Review of Far from the Madding Crowd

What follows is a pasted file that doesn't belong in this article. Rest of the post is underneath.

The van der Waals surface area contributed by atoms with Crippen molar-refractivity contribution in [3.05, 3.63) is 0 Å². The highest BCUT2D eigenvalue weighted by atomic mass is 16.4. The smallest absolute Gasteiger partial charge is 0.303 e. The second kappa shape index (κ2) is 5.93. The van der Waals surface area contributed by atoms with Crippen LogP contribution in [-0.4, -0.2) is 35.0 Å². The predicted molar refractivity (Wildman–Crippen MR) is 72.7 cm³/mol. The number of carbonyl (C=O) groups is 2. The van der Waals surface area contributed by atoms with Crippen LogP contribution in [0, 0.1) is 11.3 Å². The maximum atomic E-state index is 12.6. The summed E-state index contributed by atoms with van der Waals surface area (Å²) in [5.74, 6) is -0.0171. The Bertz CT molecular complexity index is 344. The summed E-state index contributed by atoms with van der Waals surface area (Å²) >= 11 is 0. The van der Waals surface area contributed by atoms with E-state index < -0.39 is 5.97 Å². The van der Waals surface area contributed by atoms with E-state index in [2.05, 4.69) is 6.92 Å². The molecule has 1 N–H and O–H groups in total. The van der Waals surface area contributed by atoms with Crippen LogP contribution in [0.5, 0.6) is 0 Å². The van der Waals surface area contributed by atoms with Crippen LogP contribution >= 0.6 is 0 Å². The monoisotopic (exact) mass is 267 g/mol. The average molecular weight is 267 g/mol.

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Review of Far from the Madding Crowd At the start of the story, we are told by Liddy that Boldwood "took her and put her to school and got her a place here with your uncle." And that "he's a very kind man." With this, we can see that Boldwood is regarded highly in the eyes of the country folk. However, when he fell for Bathsheba, he became an emotional wreck and his hay ricks ruined as he didn't collect them in before the storm. By doing this, he is shirking his responsibilities. As Gabriel said, "A few months earlier Boldwood's forgetting his husbandry would have been as preposterous as a sailor forgetting he was in a ship." Boldwood forgetting his hay ricks was a huge clue to how much Bathsheba's marriage had affected him. At the end of the story, he tried to take his own life and was only stopped by his worker Sam. Compared to the dignified and respected Boldwood we saw at the start of the novel, this is a drastic change. Similarly, Troyshirks his responsibilities and drags the rest of the workers down with him as well by practically forcing them to drink. He tells them that "If any of the men show the white feather, let them look else where for a winter's work." By saying this, the men had been left with no choice but to do what he told them to. He shows contempt towards Gabriel's suggestion that the hay ricks should be covered in order to protect them from the rain. In the end Gabriel had to do it all by himself as the workers had been too drunk to work. "He saw at once that if the ricks were to be saved that night, or even the nest morning, he would have to save them with his own hands." The author has shown a contrast in the attitudes if Frank Troy and Gabriel Oak. Clearly, Troydid the worker's harm more than good. Therefore, their working relationship with the workers show their worth or lack of worth. Also, the author makes it clear that the workers are not to blame in this matter as they had been suitably apologetic and embarrassed the day after. "the others shambled after with a conscience stricken air." Move plot along. At many points of the story, the major characters find out many things that have affected the way the story has been played out from the minor characters. Therefore, although these characters are 'minor', and never actually gets much attention from the reader in the story, they are always somewhere in the background Thomas Hardy has painted

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